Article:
Lillie spent two more seasons in Buffalo; leading the team in games played both seasons.  In 1884 he led National League outfielders with 41 assists; his 40 errors also led the league.  He committed 33 errors the following season; he hit .223 and .249 for the Bisons.  When the team disbanded after the 1885 season, his contract was assigned by the National League to the Kansas City Cowboys, who had been admitted to the league on a trial basis.

He had, for him, a typical season in the field: 30 errors (third in league), 30 assists (second) and 199 putouts (third).  He also had one of the all-time worst performances at the plate; hitting .175 in 426 at bats, with only nine extra base hits (all doubles), he finished the season with 82 total bases—for identical .197 on base and slugging percentages.

The 30-91 Cowboys were dissolved in February of 1887, with the players being sold to the league.

Lillie remained in Kansas City, and had the best season of his career with the Cowboys, now in the Western League.  He also met an 18-year-old woman named Nellie O’Shea, the daughter of a wealthy Kansas City contractor and said The Kansas City Star, “a young lady highly spoken of.”

Lillie, playing primarily in left field, hit .369; a hitter’s haven, the Western League leader, Jimmy Macullar hit .464, and Lillie’s average was good for 34th best in the league.

On December 29, 1887 Lillie married Nellie O’Shea.

He joined the Fort Worth Panthers in the Texas League around June 1 of 1888, but left the team in less than two weeks.  The Dallas Morning News said he was released, The New Haven Register said he left Texas to be with his wife and go to work for his father-in-law, “(Lillie) promised her to settle down,” and planned on returning to baseball for the 1889 season.

He never had the chance to return to the game.  On September 10, 1888, the Lillie’s child was stillborn.  Two days later, a fire broke out in their home.  The Associated Press said:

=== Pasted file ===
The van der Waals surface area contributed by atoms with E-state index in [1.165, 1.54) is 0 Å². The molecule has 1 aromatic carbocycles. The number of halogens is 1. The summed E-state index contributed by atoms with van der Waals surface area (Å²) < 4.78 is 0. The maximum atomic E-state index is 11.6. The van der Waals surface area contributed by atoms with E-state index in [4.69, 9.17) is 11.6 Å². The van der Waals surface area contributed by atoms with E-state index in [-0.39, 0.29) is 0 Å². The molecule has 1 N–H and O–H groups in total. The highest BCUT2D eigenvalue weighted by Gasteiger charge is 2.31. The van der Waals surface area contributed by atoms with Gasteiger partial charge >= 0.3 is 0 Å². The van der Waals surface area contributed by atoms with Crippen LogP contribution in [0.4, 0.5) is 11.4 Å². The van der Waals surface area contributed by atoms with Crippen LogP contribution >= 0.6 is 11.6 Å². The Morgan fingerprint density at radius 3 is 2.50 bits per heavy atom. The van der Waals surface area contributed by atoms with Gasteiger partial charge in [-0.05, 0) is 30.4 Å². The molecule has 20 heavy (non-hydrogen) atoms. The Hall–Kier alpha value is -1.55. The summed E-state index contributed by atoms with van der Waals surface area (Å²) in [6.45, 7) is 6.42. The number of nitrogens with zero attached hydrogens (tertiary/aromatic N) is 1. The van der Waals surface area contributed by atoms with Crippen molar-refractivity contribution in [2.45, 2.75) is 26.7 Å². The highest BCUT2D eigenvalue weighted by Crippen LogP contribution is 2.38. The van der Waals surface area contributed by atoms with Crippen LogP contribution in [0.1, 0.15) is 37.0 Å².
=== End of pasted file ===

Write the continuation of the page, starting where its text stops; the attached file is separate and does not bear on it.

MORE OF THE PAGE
“(Nellie) was making preparations for supper when the accident occurred…She had moved the gasoline stove too near the cooking stove and in filling the reservoir with gasoline some of it became ignited.  The flames at once enveloped her…(Lillie) entered at that moment or (she) would have been burned to death…Lillie did not notice his own condition until after he had summoned  a physician.”

Mrs. Lillie lingered for nearly three weeks before dying of her injuries on October 4.  Lillie, who had attempted to remove his wife’s burning clothes, had his hands burned “down to the bone,” and initial reports said he’d have to have some of his fingers amputated.  There’s no record of how well his hands recovered, but he never played baseball again.

He stayed in Kansas City and according to The Kansas City Star “managed (Nellie’s) estate.”  Within two years he would contract typhoid fever, and he died November 9, 1890.  The Star said his last words were to a friend at his bedside:

“I am afraid, Charlie, it is three strikes and out.”

The 1888 Texas Southern League

17 Jan

The Texas Southern League was in existence for half of one season; the reason for its creation was that the Dallas Hams were just too good a team in 1888.

In the winter of 1887 the Texas League was formed with six teams: the Dallas Hams, Austin Senators, Fort Worth Panthers, Galveston Giants, Houston Babies and San Antonio Missionaries.  Representatives from the Memphis Grays and New Orleans Pelicans in the Southern League, which was struggling to replace teams that had folded, also attended the meeting and lobbied for the league to be expanded to eight teams, but the six Texas-based teams voted not to include them;   New Orleans and Memphis joined the 4-team (down from 7) incarnation of the Southern League, which also included the Birmingham Maroons and Charleston Sea Gulls.

Charlie Levis, who had played Major League ball in The Union Association and American Association in 1884 and ’85 was named manager and played 1st base for Dallas.  Levis, a St. Louis native, brought in several Missourians including some who had spent time in the Major Leagues and built a strong team.

The Sporting News said Levis:

“Signed a team of professionals for Dallas that would do credit to almost any league in the country…They are all splendid fielders and batsmen and fair base runners.”

The team was so strong according to The Dallas Morning News that: